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UHY-Global-Magazine-Issue-3

FEATURE – THE FUTURE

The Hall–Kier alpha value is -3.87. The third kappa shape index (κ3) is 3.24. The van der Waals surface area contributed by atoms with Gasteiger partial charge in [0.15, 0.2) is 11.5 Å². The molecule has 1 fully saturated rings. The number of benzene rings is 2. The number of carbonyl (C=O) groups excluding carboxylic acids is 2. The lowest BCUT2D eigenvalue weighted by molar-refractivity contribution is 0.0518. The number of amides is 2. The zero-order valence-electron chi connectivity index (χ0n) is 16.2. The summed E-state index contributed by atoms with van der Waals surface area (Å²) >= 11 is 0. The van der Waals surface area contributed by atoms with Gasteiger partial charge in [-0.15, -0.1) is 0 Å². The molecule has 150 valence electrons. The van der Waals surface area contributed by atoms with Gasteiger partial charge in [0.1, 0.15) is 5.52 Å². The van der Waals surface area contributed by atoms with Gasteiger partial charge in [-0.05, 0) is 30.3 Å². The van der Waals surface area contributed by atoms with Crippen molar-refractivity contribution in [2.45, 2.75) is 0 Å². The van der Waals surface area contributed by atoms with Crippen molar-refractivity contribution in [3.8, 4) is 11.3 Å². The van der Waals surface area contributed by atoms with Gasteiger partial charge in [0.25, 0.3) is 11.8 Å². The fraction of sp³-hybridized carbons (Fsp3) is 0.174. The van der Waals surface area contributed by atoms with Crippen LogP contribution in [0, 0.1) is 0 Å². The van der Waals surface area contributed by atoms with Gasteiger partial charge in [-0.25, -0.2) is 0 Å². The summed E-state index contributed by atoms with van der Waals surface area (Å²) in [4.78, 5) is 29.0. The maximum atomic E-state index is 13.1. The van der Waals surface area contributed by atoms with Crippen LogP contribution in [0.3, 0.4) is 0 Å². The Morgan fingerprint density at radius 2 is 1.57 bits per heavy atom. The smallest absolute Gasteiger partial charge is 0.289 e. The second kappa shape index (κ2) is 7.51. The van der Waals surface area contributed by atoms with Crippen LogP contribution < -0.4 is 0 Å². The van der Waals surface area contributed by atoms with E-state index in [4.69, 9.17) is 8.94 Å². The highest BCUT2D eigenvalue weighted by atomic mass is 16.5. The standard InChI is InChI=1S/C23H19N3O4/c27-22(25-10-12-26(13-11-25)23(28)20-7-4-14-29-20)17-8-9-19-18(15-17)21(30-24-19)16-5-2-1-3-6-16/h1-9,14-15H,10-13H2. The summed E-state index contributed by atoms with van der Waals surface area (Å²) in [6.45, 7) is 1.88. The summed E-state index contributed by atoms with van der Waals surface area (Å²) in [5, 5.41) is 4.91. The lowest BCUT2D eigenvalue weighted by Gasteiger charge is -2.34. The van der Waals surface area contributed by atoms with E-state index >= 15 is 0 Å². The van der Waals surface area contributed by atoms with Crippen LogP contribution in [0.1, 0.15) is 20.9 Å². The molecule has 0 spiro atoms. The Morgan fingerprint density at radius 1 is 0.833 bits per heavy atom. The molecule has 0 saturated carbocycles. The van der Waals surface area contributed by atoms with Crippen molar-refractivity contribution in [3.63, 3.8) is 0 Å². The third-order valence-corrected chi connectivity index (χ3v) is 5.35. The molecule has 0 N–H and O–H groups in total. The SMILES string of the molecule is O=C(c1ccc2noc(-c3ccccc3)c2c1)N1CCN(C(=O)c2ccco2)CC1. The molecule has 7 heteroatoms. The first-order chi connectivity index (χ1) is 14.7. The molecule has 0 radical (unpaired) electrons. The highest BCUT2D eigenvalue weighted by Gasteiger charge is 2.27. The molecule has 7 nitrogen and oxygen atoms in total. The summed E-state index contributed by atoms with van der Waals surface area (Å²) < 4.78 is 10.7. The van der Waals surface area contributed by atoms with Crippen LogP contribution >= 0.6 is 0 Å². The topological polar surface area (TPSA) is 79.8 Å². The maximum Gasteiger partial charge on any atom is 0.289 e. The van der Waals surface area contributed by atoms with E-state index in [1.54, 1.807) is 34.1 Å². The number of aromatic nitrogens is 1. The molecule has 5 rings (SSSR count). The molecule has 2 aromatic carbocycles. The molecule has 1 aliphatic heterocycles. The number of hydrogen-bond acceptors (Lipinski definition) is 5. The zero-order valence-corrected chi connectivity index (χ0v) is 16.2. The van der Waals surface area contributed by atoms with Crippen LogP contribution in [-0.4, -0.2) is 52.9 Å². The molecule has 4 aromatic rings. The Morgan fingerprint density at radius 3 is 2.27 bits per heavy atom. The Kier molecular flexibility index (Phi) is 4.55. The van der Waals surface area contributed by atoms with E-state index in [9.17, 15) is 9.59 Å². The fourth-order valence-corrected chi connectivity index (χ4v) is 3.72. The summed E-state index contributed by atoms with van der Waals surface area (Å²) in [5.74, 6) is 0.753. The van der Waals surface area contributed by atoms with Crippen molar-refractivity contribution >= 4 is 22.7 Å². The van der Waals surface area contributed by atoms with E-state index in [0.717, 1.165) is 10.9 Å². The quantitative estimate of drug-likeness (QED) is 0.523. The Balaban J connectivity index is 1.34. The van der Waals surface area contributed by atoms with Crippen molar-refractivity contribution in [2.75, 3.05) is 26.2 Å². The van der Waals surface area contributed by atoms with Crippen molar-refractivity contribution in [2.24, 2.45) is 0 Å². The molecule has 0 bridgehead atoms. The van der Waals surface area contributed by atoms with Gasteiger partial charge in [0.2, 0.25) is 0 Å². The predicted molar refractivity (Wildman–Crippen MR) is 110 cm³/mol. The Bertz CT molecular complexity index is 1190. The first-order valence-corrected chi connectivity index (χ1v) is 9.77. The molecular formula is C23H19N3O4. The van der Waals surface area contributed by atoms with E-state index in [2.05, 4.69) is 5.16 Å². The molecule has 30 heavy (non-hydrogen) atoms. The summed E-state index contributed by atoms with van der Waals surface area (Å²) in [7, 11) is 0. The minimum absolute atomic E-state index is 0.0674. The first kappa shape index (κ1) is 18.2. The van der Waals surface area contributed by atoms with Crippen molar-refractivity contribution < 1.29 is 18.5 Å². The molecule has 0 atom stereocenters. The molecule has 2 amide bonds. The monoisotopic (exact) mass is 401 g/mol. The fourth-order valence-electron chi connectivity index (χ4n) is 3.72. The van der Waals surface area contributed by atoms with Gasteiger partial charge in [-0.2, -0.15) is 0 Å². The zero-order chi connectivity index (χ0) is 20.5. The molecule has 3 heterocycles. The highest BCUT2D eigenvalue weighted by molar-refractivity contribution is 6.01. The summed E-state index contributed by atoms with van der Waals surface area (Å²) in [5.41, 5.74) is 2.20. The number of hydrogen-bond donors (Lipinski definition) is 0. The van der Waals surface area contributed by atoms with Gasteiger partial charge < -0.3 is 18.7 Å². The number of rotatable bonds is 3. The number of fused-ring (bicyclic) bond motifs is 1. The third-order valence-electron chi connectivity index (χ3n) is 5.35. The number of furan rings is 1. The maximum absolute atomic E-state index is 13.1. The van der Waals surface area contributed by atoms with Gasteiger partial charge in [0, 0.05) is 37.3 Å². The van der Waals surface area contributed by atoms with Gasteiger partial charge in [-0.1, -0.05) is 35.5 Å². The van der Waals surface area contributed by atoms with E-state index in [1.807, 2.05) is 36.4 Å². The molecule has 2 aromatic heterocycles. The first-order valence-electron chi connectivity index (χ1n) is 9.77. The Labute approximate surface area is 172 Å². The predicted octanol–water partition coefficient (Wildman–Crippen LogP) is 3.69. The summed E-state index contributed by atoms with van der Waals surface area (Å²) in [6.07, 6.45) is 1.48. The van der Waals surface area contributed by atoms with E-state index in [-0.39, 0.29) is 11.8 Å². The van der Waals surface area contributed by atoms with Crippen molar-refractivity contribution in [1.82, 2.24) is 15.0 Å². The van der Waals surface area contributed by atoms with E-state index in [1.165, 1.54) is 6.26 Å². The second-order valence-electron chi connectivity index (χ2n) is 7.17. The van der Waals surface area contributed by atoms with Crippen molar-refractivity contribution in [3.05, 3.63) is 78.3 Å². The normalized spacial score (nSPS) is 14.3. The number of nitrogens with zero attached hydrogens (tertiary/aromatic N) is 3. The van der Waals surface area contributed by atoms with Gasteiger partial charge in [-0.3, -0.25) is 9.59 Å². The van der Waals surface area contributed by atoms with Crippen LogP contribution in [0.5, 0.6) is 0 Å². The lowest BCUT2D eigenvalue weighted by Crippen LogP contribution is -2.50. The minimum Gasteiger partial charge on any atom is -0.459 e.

FEATURE – THE FUTURE UNTETHERED UHY GLOBAL December 2016 5 THE FUTURE UNTETHERED Innovation in technology opens up new and better ways for accountancy and professional services firms to help businesses. But how can those clients make the most of the benefits on offer? “When accountancy firms make technology work for them, they help clients more strategically, more quickly and at a lower cost,” says Olivier Boutellis-Taft, CEO of the Federation of European Accountants. As his organisation prepares to issue a paper on how cloud computing can help professional accountants better serve their SME clients, they are certainly not alone in recognising that technology has the power not just to streamline existing tasks, but to gather and analyse data in a way that transforms business decision-making. Lee Bryant, co-founder of Postshift and Shiftbase, works with leading professional services firms and bodies on technology adoption. He sees a future in which firms will operate their own platforms with many self-service tasks, but in which accountants will have an enhanced role as advisors and consultants. “These platforms will cover collaboration, communication, project and relationship management, but later expand to include real-time data analysis and hosting of accounts information, and will perhaps also make available artificial intelligence or smart tech that can help find hidden patterns in client data,” says Lee. Technology, of course, already enables member firms in the UHY network to stay closer together, sharing expertise and breaking down borders, especially for those businesses with multinational interests. WELCOME TO THE CLOUD Innovation always aims to enhance and expand the range of services, provide real-time reporting and make communication seamless. To that end, there has been a rapid increase in cloud accounting and it is something that features highly in UHY’s five-year 2020 Vision strategy. Delivered over the Internet and securely accessible from any web browser, wherever the user happens to be, cloud-based services can substantially cut overheads and IT costs compared to investment in servers and software that needs constant updating. Many firms now use a blend of ‘traditional’ IT and cloud. In a study by the IBM Center for Applied Insights 1 , using the cloud in the IT mix was found to help firms reduce expenses by shifting from fixed costs to the ’pay-as-you-go’ cloud delivery model. As well as being scalable and flexible enough to support dynamic needs, adopting a hybrid approach means organisations can selectively combine the use of the cloud with parts of their traditional IT infrastructure, thereby best meeting their needs in terms of functionality, speed, resilience, security and regulatory requirements. These tools aid in risk assessment by identifying anomalies and trends, and point auditors toward items they need to investigate further. A firm’s data can also be compared to industry data. Michael McCoughtrey, managing partner, UHY Haines Norton in Sydney, Australia, has seen the benefits that cloud computing can offer. “For accounting and professional services, access to accounts and documents is made simpler. Businesses can provide and see information more quickly and we can respond at lightning speed,” says Michael. “Problems are more visible and can be solved without the delay that might make things harder to tackle. Internal fraud, for example, can be spotted promptly. Businesses also benefit from spending less time on low-value tasks and more time on value-creating opportunities.” Having launched its cloud-based service at the end of August 2016, the UHY Hacker Young group in the UK point to the benefits smaller clients gain from being able to provide the firm with a real-time view of their accounts. “One example where we have improved productivity for clients is in enabling the use of mobile and tablet devices,” says managing partner Laurence Sacker. “Clients can simply photograph an invoice, upload it into the cloud to software like Receipt Bank or Basecone, and then have this automatically posted directly into their ledgers using OCR technology.” Syful Islam, managing partner, UHY Syful Shamsul Alam & Co in Dhaka, Bangladesh, is also a fan of data analytics tools and the power they give to dig deeper into clients’ data, both financial and non-financial, to find the elements that have an impact on profitable growth. “During audits, we can test complete sets of data, rather than just testing samples,” he says. “These tools aid in risk assessment by identifying anomalies and trends, and point auditors toward items they need to investigate further. A firm’s data can also be compared to industry data.” TIME AND COST SAVINGS Many small and medium-sized businesses simply do not have the time to manage and assemble the information needed to report and measure the performance of their business. The improved workflow enabled by cloud computing and shared applications not only leads to timely information, but also faster and more informed decision-making. In Norway, where UHY member firm RevisorGruppen has offered electronic filing and cloud-based services since 2014, the cost benefits to clients have

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